Ode to the West Wind
2Thou, from whose unseen presence the leaves dead
3Are driven, like ghosts from an enchanter fleeing,
5Pestilence-stricken multitudes: O thou,
6Who chariotest to their dark wintry bed
7The winged seeds, where they lie cold and low,
8Each like a corpse within its grave, until
11(Driving sweet buds like flocks to feed in air)
12With living hues and odours plain and hill:
13Wild Spirit, which art moving everywhere;
II15Thou on whose stream, mid the steep sky's commotion,
16Loose clouds like earth's decaying leaves are shed,
17Shook from the tangled boughs of Heaven and Ocean,
18Angels of rain and lightning: there are spread
19On the blue surface of thine aëry surge,
20Like the bright hair uplifted from the head
22Of the horizon to the zenith's height,
24Of the dying year, to which this closing night
25Will be the dome of a vast sepulchre,
26Vaulted with all thy congregated might
27Of vapours, from whose solid atmosphere
28Black rain, and fire, and hail will burst: oh hear!
III29Thou who didst waken from his summer dreams
30The blue Mediterranean, where he lay,
33And saw in sleep old palaces and towers
34Quivering within the wave's intenser day,
35All overgrown with azure moss and flowers
36So sweet, the sense faints picturing them! Thou
37For whose path the Atlantic's level powers
38Cleave themselves into chasms, while far below
40The sapless foliage of the ocean, know
41Thy voice, and suddenly grow gray with fear,
42And tremble and despoil themselves: oh hear!
IV43If I were a dead leaf thou mightest bear;
44If I were a swift cloud to fly with thee;
45A wave to pant beneath thy power, and share
46The impulse of thy strength, only less free
47Than thou, O uncontrollable! If even
48I were as in my boyhood, and could be
49The comrade of thy wanderings over Heaven,
50As then, when to outstrip thy skiey speed
51Scarce seem'd a vision; I would ne'er have striven
52As thus with thee in prayer in my sore need.
53Oh, lift me as a wave, a leaf, a cloud!
54I fall upon the thorns of life! I bleed!
55A heavy weight of hours has chain'd and bow'd
56One too like thee: tameless, and swift, and proud.
58What if my leaves are falling like its own!
59The tumult of thy mighty harmonies
60Will take from both a deep, autumnal tone,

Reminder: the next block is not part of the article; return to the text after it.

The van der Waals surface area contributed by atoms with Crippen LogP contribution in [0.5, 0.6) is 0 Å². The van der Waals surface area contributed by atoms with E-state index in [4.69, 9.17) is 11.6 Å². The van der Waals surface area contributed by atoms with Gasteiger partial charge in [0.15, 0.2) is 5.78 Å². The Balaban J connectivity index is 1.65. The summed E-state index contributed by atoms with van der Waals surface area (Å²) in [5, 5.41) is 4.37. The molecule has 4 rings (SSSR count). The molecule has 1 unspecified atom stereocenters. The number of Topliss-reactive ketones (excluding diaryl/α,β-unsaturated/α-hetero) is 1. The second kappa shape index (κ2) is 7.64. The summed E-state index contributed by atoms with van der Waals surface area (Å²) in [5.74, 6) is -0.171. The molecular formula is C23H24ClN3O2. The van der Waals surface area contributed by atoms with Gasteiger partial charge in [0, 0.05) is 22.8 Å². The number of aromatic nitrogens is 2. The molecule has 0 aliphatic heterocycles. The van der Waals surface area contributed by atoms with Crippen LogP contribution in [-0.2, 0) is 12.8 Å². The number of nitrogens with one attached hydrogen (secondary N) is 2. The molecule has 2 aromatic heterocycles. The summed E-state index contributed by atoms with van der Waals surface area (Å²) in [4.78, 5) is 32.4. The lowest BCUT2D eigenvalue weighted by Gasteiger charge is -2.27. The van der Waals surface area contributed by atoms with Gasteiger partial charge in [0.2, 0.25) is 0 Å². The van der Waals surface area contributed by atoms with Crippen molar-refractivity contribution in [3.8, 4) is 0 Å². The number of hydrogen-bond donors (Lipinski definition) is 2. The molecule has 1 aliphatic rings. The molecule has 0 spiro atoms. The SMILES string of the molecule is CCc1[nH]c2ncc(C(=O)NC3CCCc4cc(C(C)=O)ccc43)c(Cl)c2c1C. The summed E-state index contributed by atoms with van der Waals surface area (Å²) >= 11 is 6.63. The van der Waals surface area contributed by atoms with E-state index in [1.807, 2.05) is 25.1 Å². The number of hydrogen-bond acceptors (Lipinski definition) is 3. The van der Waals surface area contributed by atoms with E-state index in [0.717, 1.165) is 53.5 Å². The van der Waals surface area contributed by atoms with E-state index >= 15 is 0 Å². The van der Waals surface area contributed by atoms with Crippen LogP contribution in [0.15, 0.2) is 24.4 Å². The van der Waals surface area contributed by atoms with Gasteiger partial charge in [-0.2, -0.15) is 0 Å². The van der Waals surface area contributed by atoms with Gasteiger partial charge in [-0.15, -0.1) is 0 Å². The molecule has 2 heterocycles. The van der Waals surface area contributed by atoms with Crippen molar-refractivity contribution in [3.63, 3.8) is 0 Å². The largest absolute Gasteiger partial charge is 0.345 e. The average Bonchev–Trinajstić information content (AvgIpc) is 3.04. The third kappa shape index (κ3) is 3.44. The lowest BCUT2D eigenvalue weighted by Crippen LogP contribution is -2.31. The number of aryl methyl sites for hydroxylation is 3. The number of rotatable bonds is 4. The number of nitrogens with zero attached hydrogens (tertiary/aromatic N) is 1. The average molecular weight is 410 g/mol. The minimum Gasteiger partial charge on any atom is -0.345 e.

61Sweet though in sadness. Be thou, Spirit fierce,
62My spirit! Be thou me, impetuous one!
63Drive my dead thoughts over the universe
64Like wither'd leaves to quicken a new birth!
65And, by the incantation of this verse,
66Scatter, as from an unextinguish'd hearth
67Ashes and sparks, my words among mankind!
68Be through my lips to unawaken'd earth
70If Winter comes, can Spring be far behind?
1] According to Shelley's note, "this poem was conceived and chiefly written in a wood that skirts the Arno, near Florence, and on a day when that tempestuous wind, whose temperature is at once mild and animating, was collecting the vapours which pour down the autumnal rains. They began, as I foresaw, at sunset with a violent tempest of hail and rain, attended by that magnificent thunder and lightning peculiar to the Cisalpine regions" (188). Florence was the home of Dante Alighieri, creator of terza rima, the form of his Divine Comedy. Zephyrus was the west wind, son of Astrœus and Aurora. Back to Line
4] The four colours of man. hectic red: the complexion of those suffering from consumption, tuberculosis. Back to Line
9] Thine azure sister of the spring: Latin ver, but not a formal mythological figure. Back to Line
10] clarion: piercing, war-like trumpet. Back to Line
14] Destroyer and preserver: Perhaps like the Hindu gods Siva the destroyer and Vishnu the preserver, known to Shelley from Edward Moor's Hindu Pantheon, introduction by Burton Feldman (London: J. Johnson by T. Bensley, 1810; reprinted New York: Garland, 1984) and the works of Sir William Jones (1746-1794). Back to Line
21] Maenad: a participant in the rites of Bacchus or Dionysus, Greek god of wine and fertility; a Bacchante. Back to Line